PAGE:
Newly opened is downtown’s first brewery in a decade: Hot Plate Brewing Co. It all started when two Brooklyn-based homebrewers tired of their New York City situation — inspectors had shut off their condominium’s gas in 2017, the gym where they took hot showers for three years shuttered during COVID, and getting wort to boil on electric hot plates had just become too much. So the brewers moved to Pittsfield to open Hot Plate Brewing Co., which crafts some delicious beers, like an Egyptian-chamomile blonde named after a Ben Folds’ song, jalapeno pale ales, and Wu-Tang inspired cream ales. While they’re brewing these days with updated technology, the famed hot plate that had won them homebrew awards in yesteryears is on display in the crisp-looking taproom.
Pittsfield has always been familiar to adjacent-culture. Nearby Berkshire towns have Tanglewood, Mass MoCA, and the Norman Rockwell Museum. But now this Western Massachusetts city has its own art scene. Bousquet hosts music events in warmer months, as does the Hancock Shaker Village, which features the Back Porch Music series that fills the historic property with the sounds of banjoes and bluegrass. Theatrical performances take place at the Barrington Stage Theater Company and the Colonial Theater, the latter of which also offers live music. In February, Pittsfield puts on the 10x10 Upstreet Arts Festival, where 10 is the magic number. Theaters host 10 10-minute plays, museums run 10 days of performances, and other establishments invite comedians and musicians onstage to perform 10-minute sets. Pittsfield’s First Fridays Artswalk — a free, public, often monthly event that will start back up in May — connects businesses and gallery spaces, where local artists showcase their work.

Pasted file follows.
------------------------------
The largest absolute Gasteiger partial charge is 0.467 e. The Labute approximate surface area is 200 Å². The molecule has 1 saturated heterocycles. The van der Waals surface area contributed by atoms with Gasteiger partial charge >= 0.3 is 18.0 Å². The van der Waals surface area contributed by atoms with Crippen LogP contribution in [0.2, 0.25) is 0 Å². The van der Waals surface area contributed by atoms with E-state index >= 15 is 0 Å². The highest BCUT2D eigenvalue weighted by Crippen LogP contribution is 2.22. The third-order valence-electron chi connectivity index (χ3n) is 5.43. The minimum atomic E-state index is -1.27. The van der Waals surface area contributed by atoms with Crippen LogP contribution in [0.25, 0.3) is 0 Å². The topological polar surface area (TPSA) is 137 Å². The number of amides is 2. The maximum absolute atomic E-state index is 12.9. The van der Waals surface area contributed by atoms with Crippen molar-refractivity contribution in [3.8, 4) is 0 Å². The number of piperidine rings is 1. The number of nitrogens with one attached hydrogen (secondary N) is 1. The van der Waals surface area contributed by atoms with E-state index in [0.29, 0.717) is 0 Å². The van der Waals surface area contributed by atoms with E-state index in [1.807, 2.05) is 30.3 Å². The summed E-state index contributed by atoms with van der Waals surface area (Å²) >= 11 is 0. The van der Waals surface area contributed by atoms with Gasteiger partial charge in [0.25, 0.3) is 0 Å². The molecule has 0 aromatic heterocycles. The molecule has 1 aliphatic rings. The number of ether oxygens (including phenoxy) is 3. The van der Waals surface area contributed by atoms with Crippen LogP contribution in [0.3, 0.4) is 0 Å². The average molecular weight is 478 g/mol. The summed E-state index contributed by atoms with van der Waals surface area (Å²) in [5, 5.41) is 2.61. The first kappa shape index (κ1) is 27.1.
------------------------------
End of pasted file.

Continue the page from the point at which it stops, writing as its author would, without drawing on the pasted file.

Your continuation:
One of the best gallery spaces in the city is inside the lobby at the Hotel on North. Each of the 45 guest rooms, many of which have lovely claw-foot tubs and unique furniture pieces that were refurbished by the hotel’s in-house engineer, also feature stunning local artwork. The building itself, which was once the Besse Clarke department store, is an architectural gem in the city. Many of its 19th-century elements are well preserved, like exposed brick walls, tin ceilings, and decorative columns. As an ode to the Besse Clarke sporting goods section once housed on the second floor, the hotel has old Louisville Slugger bats and antique tennis rackets as decorations, (as well as reading nooks and sofas). Each guest room has a different layout and varied features — some with kitchenettes, others with gas fireplaces. Most impressive is a corner suite on the third floor. A bed up against a brick wall faces two walls of floor-to-ceiling library shelves, where a rolling ladder can give access to books on every subject from hobbies to Herman Melville. Inspired by the view of nearby Mount Greylock, Melville wrote “Moby-Dick” in Pittsfield. Visitors can tour his Arrowhead home year-round, and in the middle of summer, partake in a multi-day “Moby-Dick” read-a-thon.
If you walk down North Street and cruise around Pittsfield, you’ll notice that the city has not been scrubbed of all its grittiness. But street art brings balance between Pittsfield’s past and future. The city’s Artscape Paintbox program, which turns unappealing utility boxes into canvases for local artists, is just one way that Pittsfield is digging itself out, painting over the problems of the past, giving the Berkshires another town worth visiting.
Noah Lederman is the author of A World Erased: A Grandson’s Search for His Family’s Holocaust Secrets.